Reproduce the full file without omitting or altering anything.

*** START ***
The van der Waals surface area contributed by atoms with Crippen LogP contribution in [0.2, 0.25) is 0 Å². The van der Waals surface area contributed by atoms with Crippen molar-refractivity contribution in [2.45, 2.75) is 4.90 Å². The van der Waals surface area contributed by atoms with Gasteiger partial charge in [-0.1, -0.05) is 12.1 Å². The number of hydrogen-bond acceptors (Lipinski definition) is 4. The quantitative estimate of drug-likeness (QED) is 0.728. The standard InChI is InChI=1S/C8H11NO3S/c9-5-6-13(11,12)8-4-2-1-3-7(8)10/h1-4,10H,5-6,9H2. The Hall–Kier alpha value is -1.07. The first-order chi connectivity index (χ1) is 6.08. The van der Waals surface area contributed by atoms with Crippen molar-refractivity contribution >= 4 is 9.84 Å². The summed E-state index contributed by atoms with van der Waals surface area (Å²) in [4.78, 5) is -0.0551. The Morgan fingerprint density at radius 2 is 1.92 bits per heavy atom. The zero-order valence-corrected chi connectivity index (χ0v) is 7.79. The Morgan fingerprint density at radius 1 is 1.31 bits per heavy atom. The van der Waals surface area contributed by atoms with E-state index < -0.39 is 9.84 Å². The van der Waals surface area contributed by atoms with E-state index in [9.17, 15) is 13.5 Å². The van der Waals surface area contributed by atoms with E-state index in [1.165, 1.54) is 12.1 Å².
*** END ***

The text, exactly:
The van der Waals surface area contributed by atoms with Crippen LogP contribution in [0.2, 0.25) is 0 Å². The van der Waals surface area contributed by atoms with Crippen molar-refractivity contribution in [2.45, 2.75) is 4.90 Å². The van der Waals surface area contributed by atoms with Gasteiger partial charge in [-0.1, -0.05) is 12.1 Å². The number of hydrogen-bond acceptors (Lipinski definition) is 4. The quantitative estimate of drug-likeness (QED) is 0.728. The standard InChI is InChI=1S/C8H11NO3S/c9-5-6-13(11,12)8-4-2-1-3-7(8)10/h1-4,10H,5-6,9H2. The Hall–Kier alpha value is -1.07. The first-order chi connectivity index (χ1) is 6.08. The van der Waals surface area contributed by atoms with Crippen molar-refractivity contribution >= 4 is 9.84 Å². The summed E-state index contributed by atoms with van der Waals surface area (Å²) in [4.78, 5) is -0.0551. The Morgan fingerprint density at radius 2 is 1.92 bits per heavy atom. The zero-order valence-corrected chi connectivity index (χ0v) is 7.79. The Morgan fingerprint density at radius 1 is 1.31 bits per heavy atom. The van der Waals surface area contributed by atoms with E-state index < -0.39 is 9.84 Å². The van der Waals surface area contributed by atoms with E-state index in [9.17, 15) is 13.5 Å². The van der Waals surface area contributed by atoms with E-state index in [1.165, 1.54) is 12.1 Å².